Botanical Review     Hybrid Journal   (Followers: 2)
British Poultry Abstracts     Hybrid Journal   (Followers: 3)
Buletin Peternakan : Bulletin of Animal Science     Open Access   (Followers: 1)
Buletin Veteriner Udayana     Open Access   (Followers: 1)
Bulletin of Animal Health and Production in Africa     Full-text available via subscription   (Followers: 3)
Canadian Journal of Animal Science     Hybrid Journal   (Followers: 6)
Companion Animal     Full-text available via subscription   (Followers: 8)
Corpoica Ciencia y Tecnología Agropecuaria     Open Access  
Derecho Animal. Forum of Animal Law Studies     Open Access   (Followers: 1)
Equine Health     Full-text available via subscription   (Followers: 4)
Ethics and Social Welfare     Hybrid Journal   (Followers: 21)
European Journal of Wildlife Research     Hybrid Journal   (Followers: 13)
Global Journal of Animal Scientific Research     Open Access   (Followers: 1)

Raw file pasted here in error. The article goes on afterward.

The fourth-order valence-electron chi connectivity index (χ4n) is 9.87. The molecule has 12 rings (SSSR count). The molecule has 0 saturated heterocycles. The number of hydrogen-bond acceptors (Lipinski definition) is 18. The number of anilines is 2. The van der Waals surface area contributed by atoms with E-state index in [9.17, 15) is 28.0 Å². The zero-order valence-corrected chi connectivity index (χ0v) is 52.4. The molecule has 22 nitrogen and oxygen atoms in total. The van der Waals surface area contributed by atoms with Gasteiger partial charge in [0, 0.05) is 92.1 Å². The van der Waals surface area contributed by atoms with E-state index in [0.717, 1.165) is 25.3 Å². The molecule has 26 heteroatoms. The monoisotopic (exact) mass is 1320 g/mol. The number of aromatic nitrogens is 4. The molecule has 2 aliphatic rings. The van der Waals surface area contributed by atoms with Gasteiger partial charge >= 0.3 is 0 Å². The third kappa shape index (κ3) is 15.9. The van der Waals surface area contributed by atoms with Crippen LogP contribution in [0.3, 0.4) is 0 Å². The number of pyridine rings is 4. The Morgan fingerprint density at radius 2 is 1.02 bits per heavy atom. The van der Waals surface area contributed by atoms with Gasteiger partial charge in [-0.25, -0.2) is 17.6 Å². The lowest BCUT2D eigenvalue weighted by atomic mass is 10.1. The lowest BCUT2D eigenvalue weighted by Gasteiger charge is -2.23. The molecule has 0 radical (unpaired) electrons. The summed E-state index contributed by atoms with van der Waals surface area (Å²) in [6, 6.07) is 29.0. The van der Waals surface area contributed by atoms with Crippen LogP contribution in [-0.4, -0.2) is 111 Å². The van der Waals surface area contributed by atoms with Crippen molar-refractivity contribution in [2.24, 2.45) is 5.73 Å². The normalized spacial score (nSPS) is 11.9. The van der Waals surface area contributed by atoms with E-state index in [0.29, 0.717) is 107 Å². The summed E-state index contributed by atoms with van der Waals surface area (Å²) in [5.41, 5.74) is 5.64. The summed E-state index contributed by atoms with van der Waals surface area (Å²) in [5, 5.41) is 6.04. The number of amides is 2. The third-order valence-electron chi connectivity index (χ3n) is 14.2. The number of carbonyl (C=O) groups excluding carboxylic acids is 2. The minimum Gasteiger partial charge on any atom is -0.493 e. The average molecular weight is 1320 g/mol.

Hayvansal Üretim     Open Access  
Human-Wildlife Interactions     Open Access  
Indonesian Journal of Animal and Veterinary Sciences     Open Access   (Followers: 1)
International Journal for Parasitology : Parasites and Wildlife     Open Access   (Followers: 2)
International Journal of Health, Animal Science and Food Safety     Open Access   (Followers: 2)
Iranian Journal of Applied Animal Science     Open Access   (Followers: 1)
Italian Journal of Animal Science     Open Access   (Followers: 1)
Journal of Anatolian Environmental and Animal Sciences     Open Access  
Journal of Animal Science and Biotechnology     Open Access   (Followers: 2)
Journal of Animal Science and Products     Open Access  
Journal of Applied Animal Ethics Research     Full-text available via subscription   (Followers: 1)
Journal of Applied Animal Research     Open Access   (Followers: 5)
Journal of Applied Animal Welfare Science     Hybrid Journal   (Followers: 19)
Journal of Botany     Open Access   (Followers: 4)